The character of vvarre, or The image of martiall discipline contayning many vsefull directions for musters & armes, and the very first principles in discipline, the ground postures, all the military motions now vsed ... By Edvvard Cooke.
Cooke, Edward, fl. 1626-1631.

CHAP. XXVII. Of the Postures of the Musket.

THe Postures of the Musket are sundry and many. Some make 32. some 40. some 43. some more, some lesse. All which are for Military instruction in the time of Trayning, and to make the Souldier most exquisite and perfect: But in time of present ser∣uice before the face of the enemy, or in fight, then all this great number of Postures they reduce into three only and no more, viz.

  • 1. Make ready.
  • 2. Present.
  • 3. Giue fire.
All the other, they wittily and properly sort into foure kindes, or orders: To be performed, Standing, Marching, Charging, and Discharging; (as is to be seene in Captaine Pantons Table,) all which must be obserued. Thus much of them.

The Postures or words of Command which we must vse in or∣dinary Training, or daily exercising of Souldiers, agreeing to the Prince of Orange forme, (and by order from his Maiesties most Honourable Priuy Councell) are these:

  • March with your Musket shouldred, and the Rest in your right hand.
  • March, and with the Musket carry the Rest.
  • Sinke your Rest, and vnshoulder your Musket.
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  • Poyse it in your right hand, and let it sinke into the left.
  • In your left hand hold your Musket, and carry your Rest with it.
  • Take your Match in the right hand betweene the second fin∣ger and thombe.
  • Hold your Match fast and blow your coale:
  • Cocke your Match.
  • Try your Match.
  • Guard your pan and blow your match.
  • Open your pan.
  • Present.
  • Giue fire.
  • Dismount your Musket and carry it with your Rest.
  • Vncocke your match, and returne it betweene your fingers.
  • Cleare your pan.
  • Prime your pan.
  • Shut your pan.
  • Cast off your loose powder.
  • Blow your pan.
  • Cast about your Musket.
  • Traile your Rest.
  • Open your charge.
  • Charge with powder.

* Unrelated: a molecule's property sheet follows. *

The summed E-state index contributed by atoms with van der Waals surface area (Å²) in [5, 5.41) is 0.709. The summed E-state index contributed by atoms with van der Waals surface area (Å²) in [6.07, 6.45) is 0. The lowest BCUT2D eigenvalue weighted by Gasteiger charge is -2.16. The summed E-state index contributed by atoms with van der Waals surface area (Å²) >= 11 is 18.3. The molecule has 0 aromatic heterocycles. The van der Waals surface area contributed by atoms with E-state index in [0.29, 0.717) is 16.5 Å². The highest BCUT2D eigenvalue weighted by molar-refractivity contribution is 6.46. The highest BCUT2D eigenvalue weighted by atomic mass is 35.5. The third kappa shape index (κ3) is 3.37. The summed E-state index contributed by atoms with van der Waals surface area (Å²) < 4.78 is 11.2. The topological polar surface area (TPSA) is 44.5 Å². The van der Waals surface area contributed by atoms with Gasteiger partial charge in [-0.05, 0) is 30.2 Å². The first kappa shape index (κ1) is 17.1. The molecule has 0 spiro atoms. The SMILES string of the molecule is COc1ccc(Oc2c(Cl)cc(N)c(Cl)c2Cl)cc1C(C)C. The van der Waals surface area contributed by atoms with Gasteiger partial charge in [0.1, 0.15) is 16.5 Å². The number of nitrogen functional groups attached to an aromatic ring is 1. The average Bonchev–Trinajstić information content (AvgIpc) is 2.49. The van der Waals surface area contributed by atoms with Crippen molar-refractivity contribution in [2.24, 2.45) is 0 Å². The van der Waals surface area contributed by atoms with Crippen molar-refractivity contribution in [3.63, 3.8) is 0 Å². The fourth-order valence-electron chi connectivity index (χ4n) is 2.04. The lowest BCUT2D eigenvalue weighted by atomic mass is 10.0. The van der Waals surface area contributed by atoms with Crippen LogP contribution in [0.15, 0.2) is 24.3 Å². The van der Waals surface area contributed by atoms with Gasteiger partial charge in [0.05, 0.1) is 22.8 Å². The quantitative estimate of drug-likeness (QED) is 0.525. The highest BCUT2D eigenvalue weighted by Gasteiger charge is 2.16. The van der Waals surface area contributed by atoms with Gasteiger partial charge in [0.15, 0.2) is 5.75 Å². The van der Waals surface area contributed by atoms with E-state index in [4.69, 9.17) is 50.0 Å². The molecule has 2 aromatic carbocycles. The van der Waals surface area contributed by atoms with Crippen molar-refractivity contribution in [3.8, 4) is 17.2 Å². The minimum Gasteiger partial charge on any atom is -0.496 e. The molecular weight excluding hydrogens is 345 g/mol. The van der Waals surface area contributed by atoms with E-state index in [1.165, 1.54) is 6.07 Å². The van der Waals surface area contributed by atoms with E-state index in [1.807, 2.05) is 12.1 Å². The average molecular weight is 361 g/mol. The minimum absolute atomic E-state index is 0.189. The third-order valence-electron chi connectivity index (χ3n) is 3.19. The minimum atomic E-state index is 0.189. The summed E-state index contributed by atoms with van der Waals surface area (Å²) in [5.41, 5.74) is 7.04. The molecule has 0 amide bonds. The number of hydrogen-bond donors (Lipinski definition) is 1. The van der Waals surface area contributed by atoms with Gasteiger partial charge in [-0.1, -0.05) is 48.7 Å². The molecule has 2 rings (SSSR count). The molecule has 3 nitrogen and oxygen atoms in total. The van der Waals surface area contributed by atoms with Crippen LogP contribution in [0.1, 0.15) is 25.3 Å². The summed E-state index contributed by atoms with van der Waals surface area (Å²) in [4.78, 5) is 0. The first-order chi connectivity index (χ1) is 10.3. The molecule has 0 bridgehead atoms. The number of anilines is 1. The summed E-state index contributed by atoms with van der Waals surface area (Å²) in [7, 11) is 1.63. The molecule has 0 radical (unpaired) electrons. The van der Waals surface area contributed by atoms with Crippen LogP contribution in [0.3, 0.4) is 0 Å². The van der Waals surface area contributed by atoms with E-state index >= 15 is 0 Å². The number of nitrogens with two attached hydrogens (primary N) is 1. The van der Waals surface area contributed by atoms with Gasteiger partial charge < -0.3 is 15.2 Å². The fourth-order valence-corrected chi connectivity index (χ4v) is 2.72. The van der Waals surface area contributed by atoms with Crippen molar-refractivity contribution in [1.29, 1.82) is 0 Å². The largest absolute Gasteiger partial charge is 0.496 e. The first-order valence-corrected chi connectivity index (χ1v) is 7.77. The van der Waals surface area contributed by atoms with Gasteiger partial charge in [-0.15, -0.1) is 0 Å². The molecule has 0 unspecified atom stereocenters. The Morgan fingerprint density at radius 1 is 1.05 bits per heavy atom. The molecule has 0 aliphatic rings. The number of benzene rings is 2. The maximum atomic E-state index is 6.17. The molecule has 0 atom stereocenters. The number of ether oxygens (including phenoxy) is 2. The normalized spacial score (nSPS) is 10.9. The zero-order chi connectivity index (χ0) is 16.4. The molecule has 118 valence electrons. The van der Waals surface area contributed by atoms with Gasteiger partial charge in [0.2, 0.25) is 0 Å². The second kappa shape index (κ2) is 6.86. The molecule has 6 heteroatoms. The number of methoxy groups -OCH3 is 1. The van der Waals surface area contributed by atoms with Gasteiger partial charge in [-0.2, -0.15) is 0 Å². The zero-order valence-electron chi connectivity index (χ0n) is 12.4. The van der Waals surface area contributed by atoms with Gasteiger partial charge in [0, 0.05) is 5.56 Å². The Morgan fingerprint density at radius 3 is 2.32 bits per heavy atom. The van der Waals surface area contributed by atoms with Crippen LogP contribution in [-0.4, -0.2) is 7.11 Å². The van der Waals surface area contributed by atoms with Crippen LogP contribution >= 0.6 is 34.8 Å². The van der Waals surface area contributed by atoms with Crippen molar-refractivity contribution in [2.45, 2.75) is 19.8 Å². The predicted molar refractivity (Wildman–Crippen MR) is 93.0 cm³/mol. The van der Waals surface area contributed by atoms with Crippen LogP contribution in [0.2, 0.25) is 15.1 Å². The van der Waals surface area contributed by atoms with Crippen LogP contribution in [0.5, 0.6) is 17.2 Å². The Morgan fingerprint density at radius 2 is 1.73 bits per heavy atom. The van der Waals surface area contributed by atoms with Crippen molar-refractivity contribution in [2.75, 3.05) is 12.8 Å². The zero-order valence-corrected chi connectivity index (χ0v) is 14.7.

• Draw out your scowring sticke.
  • Shorten your sticke.
  • Ramme in your powder.
  • Draw out your sticke.
  • Charge with Bullet.
  • Ramme in your Bullet.
  • Draw out your sticke.
  • Shorten your sticke and put it vp.
  • Bring your Musket forward with your left hand.
  • Poyse it in your right hand and recouer your Rest.
  • Shoulder your Musket.
  • March and carry your Rest with your Musket.
  • Vnshoulder your Musket.
  • Lay your Musket in the Rest.
  • Stand Rested.
  • Your saluting Posture,] as you were.
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  • In the right hand take your Match betweene the second finger and the thumbe.
  • Blow your Match.
  • Cocke your Match.
  • Try your Match.
  • Guard your pan and be ready.

This last is the Sentinell Posture.

Ths I haue run ouer the Postures of the Musket, after the Low Couty fome, first marching, then discharging, then caging, after standing. Adding three more vno them, (because th char∣ging with the bullet was left out:) which I hope will giue oftence to none.

As for the gesture of the body, hand and foot, to grace the Po∣sture, I referre you to the booke expressing it by Figures; Or to ••e Atillery Gaden, or Military Yrd, where it is done by some x•••••y: bu neuer to be obtained without practise. You may like∣w•••egin whee you please, for this forme is not so strictly ob er∣•••〈◊〉 the Artillery Garden.

B ca••ou had the Postures of the Pke implicite, and not di∣sti••• but mixt with other kindes of Motions different from thm; I will in the next Chapter shew them seuerall, and con∣cld.